There are many theories and legends about the founding of Fagnano Castello. One says that the town was founded by some inhabitants fleeing from the close town of Malvito after killing the Prince whose tyranny they did not accept. But after some studies, conducted by the architect Gennaro Sinimarco who also wrote a book about it: Fagnano Castello History from 989 to 2009, it was found that it is true that some inhabitants of Malvito have escaped from their country, but the Fagnano community had already been present in the area for some time. To confirm the hypothesis, some coins dating back to the Second Punic War were found on which the wording "Fannius et Fili" is "printed".

Middle Ages edit

Longobard period edit

Under the dominion of the Longobard Kingdom, the Fagnanesi were subjects of the Gastald of Malvito.[6] The people of Fagnano were harassed by the Gastald to whom they owed heavy tributes, which generated some rebellion, but were violently supplanted.[6]

Norman period edit

In 1050, with the Norman conquest of southern Italy, Fagnano became part of the County of Apulia and Calabria under the guide of Robert Guiscard. And so a period of discreet peace arrived in Fagnano. In 1096, ten or twelve soldiers from Fagnano followed Bohemond I of Antioch, who was born in the close town of San Marco Argentano, into the first crusade, and probably succumbed during the Siege of Antioch.[7] In 1147, Roger II, king of Sicily, divided Calabria into two Giustizierati and Fagnano became part of the Justiciarate of Calabria Citeriore.[8]

Hohenstaufen period edit

Under the rule of Frederick II, exactly in 1214 and 1230, Fagnano Castello was hit by two earthquakes that destroyed it. In the following spring the town was also invaded by locusts.[9] At that time Fagnano was subjected to the authority of the bishop baron of San Marco who also exercised feudal rights over the lands of San Lauro and Ioggi and depended on Ruperto di Tarsia for civil administration. Only with the bull of 10 June 1340 of the pontiff Benedict XII from Avignon, the bishop of San Marco was deprived of feudal rights.[10]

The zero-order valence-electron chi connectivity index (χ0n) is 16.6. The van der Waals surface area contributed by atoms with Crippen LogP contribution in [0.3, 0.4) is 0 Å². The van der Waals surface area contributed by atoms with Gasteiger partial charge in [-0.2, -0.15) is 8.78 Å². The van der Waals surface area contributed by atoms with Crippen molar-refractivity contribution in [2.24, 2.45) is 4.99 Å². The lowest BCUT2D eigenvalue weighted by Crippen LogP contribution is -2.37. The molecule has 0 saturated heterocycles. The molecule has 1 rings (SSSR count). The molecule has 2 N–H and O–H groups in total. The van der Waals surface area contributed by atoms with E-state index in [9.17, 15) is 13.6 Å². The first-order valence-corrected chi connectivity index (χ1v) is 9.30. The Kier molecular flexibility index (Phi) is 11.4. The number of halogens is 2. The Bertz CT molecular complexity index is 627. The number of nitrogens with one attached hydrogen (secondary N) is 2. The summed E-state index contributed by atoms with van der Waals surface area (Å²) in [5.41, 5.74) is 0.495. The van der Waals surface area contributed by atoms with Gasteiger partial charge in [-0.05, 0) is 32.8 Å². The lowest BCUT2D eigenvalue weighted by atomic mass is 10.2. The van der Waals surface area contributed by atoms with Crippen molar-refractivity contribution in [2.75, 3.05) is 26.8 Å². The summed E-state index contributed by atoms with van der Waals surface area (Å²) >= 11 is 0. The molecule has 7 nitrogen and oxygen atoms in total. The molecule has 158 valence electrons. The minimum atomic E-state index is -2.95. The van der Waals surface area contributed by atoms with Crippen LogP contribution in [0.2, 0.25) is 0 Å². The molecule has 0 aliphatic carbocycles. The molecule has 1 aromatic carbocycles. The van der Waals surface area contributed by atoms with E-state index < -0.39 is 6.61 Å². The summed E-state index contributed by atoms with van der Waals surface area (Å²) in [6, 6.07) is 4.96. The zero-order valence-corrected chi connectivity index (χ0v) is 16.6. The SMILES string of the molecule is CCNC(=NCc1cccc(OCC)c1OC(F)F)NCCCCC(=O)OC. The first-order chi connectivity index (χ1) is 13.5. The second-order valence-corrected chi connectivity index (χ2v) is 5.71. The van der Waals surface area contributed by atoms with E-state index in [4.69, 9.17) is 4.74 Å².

Early modern period edit

Spanish domination edit

On 6 October 1492, Ferdinand I of Naples granted Fagnano and Ioggi as a fief to Bernardino Sanseverino, Prince of Bisignano. Prince Bernardino I had proceeded with the construction of the feudal palace in Fagnano, currently located in the Piazza Splendore, when Fagnano, full of huts, built with clay and branches, with few modest brick houses began to arise.[11] His heir Pietrantonio Sanseverino, married to Erina Kastriota Skanderberg of Albanian origins, maintained order and defense in his fiefdoms. He also participated, distinguishing himself, in the wars that Spain moved under the emperor Charles V. On 4 March 1525 he sold the fiefdom, for 3000 ducats, with right of withdrawal to Nicolantonio Falangola, Patrician of Sorrento; with Royal Assent of 22 August 1527, the sale became definitive, and with the title of Baron.[12]